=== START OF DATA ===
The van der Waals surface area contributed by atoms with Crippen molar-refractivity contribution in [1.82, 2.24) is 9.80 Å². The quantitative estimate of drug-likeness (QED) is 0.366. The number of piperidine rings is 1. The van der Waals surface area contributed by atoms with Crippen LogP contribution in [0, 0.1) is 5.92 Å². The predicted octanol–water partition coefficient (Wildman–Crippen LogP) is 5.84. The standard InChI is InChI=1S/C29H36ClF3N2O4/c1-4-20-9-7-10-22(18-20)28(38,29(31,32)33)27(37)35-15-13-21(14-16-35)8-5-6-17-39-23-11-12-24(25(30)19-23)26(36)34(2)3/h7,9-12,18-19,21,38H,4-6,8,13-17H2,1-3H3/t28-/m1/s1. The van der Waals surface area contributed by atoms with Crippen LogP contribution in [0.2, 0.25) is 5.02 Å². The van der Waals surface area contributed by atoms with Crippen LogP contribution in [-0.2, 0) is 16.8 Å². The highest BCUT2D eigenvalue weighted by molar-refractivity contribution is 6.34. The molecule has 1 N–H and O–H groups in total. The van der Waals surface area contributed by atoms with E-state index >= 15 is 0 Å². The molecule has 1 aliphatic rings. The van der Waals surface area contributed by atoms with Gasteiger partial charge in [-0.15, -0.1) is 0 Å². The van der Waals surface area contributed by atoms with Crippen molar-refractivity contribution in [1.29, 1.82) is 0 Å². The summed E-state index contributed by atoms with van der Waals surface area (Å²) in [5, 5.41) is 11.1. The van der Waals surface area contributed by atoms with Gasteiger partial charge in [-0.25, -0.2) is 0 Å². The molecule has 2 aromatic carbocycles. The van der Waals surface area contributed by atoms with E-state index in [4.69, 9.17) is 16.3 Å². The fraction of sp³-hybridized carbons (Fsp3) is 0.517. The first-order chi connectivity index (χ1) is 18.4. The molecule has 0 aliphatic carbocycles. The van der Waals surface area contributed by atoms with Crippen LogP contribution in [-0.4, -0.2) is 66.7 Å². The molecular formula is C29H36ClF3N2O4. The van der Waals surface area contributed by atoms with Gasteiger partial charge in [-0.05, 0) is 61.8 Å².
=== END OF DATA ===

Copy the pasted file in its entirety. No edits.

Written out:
The van der Waals surface area contributed by atoms with Crippen molar-refractivity contribution in [1.82, 2.24) is 9.80 Å². The quantitative estimate of drug-likeness (QED) is 0.366. The number of piperidine rings is 1. The van der Waals surface area contributed by atoms with Crippen LogP contribution in [0, 0.1) is 5.92 Å². The predicted octanol–water partition coefficient (Wildman–Crippen LogP) is 5.84. The standard InChI is InChI=1S/C29H36ClF3N2O4/c1-4-20-9-7-10-22(18-20)28(38,29(31,32)33)27(37)35-15-13-21(14-16-35)8-5-6-17-39-23-11-12-24(25(30)19-23)26(36)34(2)3/h7,9-12,18-19,21,38H,4-6,8,13-17H2,1-3H3/t28-/m1/s1. The van der Waals surface area contributed by atoms with Crippen LogP contribution in [0.2, 0.25) is 5.02 Å². The van der Waals surface area contributed by atoms with Crippen LogP contribution in [-0.2, 0) is 16.8 Å². The highest BCUT2D eigenvalue weighted by molar-refractivity contribution is 6.34. The molecule has 1 N–H and O–H groups in total. The van der Waals surface area contributed by atoms with E-state index >= 15 is 0 Å². The molecule has 1 aliphatic rings. The van der Waals surface area contributed by atoms with Gasteiger partial charge in [-0.15, -0.1) is 0 Å². The van der Waals surface area contributed by atoms with Crippen molar-refractivity contribution in [1.29, 1.82) is 0 Å². The summed E-state index contributed by atoms with van der Waals surface area (Å²) in [5, 5.41) is 11.1. The van der Waals surface area contributed by atoms with Gasteiger partial charge in [-0.25, -0.2) is 0 Å². The molecule has 2 aromatic carbocycles. The van der Waals surface area contributed by atoms with E-state index in [4.69, 9.17) is 16.3 Å². The fraction of sp³-hybridized carbons (Fsp3) is 0.517. The first-order chi connectivity index (χ1) is 18.4. The molecule has 0 aliphatic carbocycles. The van der Waals surface area contributed by atoms with Crippen LogP contribution in [-0.4, -0.2) is 66.7 Å². The molecular formula is C29H36ClF3N2O4. The van der Waals surface area contributed by atoms with Gasteiger partial charge in [-0.05, 0) is 61.8 Å².